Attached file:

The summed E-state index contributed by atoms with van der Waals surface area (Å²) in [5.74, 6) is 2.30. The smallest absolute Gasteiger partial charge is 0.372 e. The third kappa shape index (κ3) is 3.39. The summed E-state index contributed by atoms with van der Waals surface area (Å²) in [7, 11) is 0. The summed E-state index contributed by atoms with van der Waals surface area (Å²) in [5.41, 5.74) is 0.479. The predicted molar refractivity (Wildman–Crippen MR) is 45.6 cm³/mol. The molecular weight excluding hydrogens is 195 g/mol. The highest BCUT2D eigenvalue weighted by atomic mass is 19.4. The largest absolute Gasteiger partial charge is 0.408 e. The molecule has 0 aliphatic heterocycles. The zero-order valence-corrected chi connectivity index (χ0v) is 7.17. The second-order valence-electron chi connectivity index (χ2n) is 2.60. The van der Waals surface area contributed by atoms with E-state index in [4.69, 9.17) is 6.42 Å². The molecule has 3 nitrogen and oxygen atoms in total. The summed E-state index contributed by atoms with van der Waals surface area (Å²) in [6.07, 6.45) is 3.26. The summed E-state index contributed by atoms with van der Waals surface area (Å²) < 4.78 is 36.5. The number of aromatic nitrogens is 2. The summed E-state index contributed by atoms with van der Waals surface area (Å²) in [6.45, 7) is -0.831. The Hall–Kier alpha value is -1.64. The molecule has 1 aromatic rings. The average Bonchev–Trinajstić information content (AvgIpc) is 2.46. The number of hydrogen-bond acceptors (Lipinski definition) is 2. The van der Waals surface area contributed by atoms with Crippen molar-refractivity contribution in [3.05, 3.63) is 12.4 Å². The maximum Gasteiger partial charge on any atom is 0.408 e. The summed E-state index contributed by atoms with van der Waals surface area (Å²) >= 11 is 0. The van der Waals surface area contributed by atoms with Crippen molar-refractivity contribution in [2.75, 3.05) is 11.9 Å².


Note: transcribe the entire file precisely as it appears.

The summed E-state index contributed by atoms with van der Waals surface area (Å²) in [5.74, 6) is 2.30. The smallest absolute Gasteiger partial charge is 0.372 e. The third kappa shape index (κ3) is 3.39. The summed E-state index contributed by atoms with van der Waals surface area (Å²) in [7, 11) is 0. The summed E-state index contributed by atoms with van der Waals surface area (Å²) in [5.41, 5.74) is 0.479. The predicted molar refractivity (Wildman–Crippen MR) is 45.6 cm³/mol. The molecular weight excluding hydrogens is 195 g/mol. The highest BCUT2D eigenvalue weighted by atomic mass is 19.4. The largest absolute Gasteiger partial charge is 0.408 e. The molecule has 0 aliphatic heterocycles. The zero-order valence-corrected chi connectivity index (χ0v) is 7.17. The second-order valence-electron chi connectivity index (χ2n) is 2.60. The van der Waals surface area contributed by atoms with E-state index in [4.69, 9.17) is 6.42 Å². The molecule has 3 nitrogen and oxygen atoms in total. The summed E-state index contributed by atoms with van der Waals surface area (Å²) in [6.07, 6.45) is 3.26. The summed E-state index contributed by atoms with van der Waals surface area (Å²) < 4.78 is 36.5. The number of aromatic nitrogens is 2. The summed E-state index contributed by atoms with van der Waals surface area (Å²) in [6.45, 7) is -0.831. The Hall–Kier alpha value is -1.64. The molecule has 1 aromatic rings. The average Bonchev–Trinajstić information content (AvgIpc) is 2.46. The number of hydrogen-bond acceptors (Lipinski definition) is 2. The van der Waals surface area contributed by atoms with Crippen molar-refractivity contribution in [3.05, 3.63) is 12.4 Å². The maximum Gasteiger partial charge on any atom is 0.408 e. The summed E-state index contributed by atoms with van der Waals surface area (Å²) >= 11 is 0. The van der Waals surface area contributed by atoms with Crippen molar-refractivity contribution in [2.75, 3.05) is 11.9 Å².